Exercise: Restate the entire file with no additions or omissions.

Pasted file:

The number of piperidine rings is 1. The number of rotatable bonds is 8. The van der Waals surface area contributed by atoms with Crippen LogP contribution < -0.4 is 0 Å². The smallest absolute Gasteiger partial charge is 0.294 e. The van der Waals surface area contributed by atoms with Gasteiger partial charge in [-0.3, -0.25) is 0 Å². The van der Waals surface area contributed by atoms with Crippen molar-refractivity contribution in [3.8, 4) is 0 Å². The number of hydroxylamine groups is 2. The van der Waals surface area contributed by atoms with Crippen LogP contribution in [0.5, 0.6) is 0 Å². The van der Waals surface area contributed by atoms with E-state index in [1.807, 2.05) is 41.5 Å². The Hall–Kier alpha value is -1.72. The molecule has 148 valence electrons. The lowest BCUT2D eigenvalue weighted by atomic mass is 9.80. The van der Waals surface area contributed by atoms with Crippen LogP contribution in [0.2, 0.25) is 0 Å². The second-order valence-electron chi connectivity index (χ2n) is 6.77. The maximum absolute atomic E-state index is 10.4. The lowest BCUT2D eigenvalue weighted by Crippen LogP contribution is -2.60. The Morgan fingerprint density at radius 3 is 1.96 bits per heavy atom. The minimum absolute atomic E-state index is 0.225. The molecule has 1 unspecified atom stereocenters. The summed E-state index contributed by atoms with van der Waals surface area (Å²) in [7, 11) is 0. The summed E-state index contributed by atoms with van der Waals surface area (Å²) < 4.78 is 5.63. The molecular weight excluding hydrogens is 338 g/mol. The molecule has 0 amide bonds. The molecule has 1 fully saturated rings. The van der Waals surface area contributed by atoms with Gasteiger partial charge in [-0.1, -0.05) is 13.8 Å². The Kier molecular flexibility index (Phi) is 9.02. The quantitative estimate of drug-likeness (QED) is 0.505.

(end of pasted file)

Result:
The number of piperidine rings is 1. The number of rotatable bonds is 8. The van der Waals surface area contributed by atoms with Crippen LogP contribution < -0.4 is 0 Å². The smallest absolute Gasteiger partial charge is 0.294 e. The van der Waals surface area contributed by atoms with Gasteiger partial charge in [-0.3, -0.25) is 0 Å². The van der Waals surface area contributed by atoms with Crippen molar-refractivity contribution in [3.8, 4) is 0 Å². The number of hydroxylamine groups is 2. The van der Waals surface area contributed by atoms with Crippen LogP contribution in [0.5, 0.6) is 0 Å². The van der Waals surface area contributed by atoms with E-state index in [1.807, 2.05) is 41.5 Å². The Hall–Kier alpha value is -1.72. The molecule has 148 valence electrons. The lowest BCUT2D eigenvalue weighted by atomic mass is 9.80. The van der Waals surface area contributed by atoms with Crippen LogP contribution in [0.2, 0.25) is 0 Å². The second-order valence-electron chi connectivity index (χ2n) is 6.77. The maximum absolute atomic E-state index is 10.4. The lowest BCUT2D eigenvalue weighted by Crippen LogP contribution is -2.60. The Morgan fingerprint density at radius 3 is 1.96 bits per heavy atom. The minimum absolute atomic E-state index is 0.225. The molecule has 1 unspecified atom stereocenters. The summed E-state index contributed by atoms with van der Waals surface area (Å²) in [7, 11) is 0. The summed E-state index contributed by atoms with van der Waals surface area (Å²) < 4.78 is 5.63. The molecular weight excluding hydrogens is 338 g/mol. The molecule has 0 amide bonds. The molecule has 1 fully saturated rings. The van der Waals surface area contributed by atoms with Gasteiger partial charge in [-0.1, -0.05) is 13.8 Å². The Kier molecular flexibility index (Phi) is 9.02. The quantitative estimate of drug-likeness (QED) is 0.505.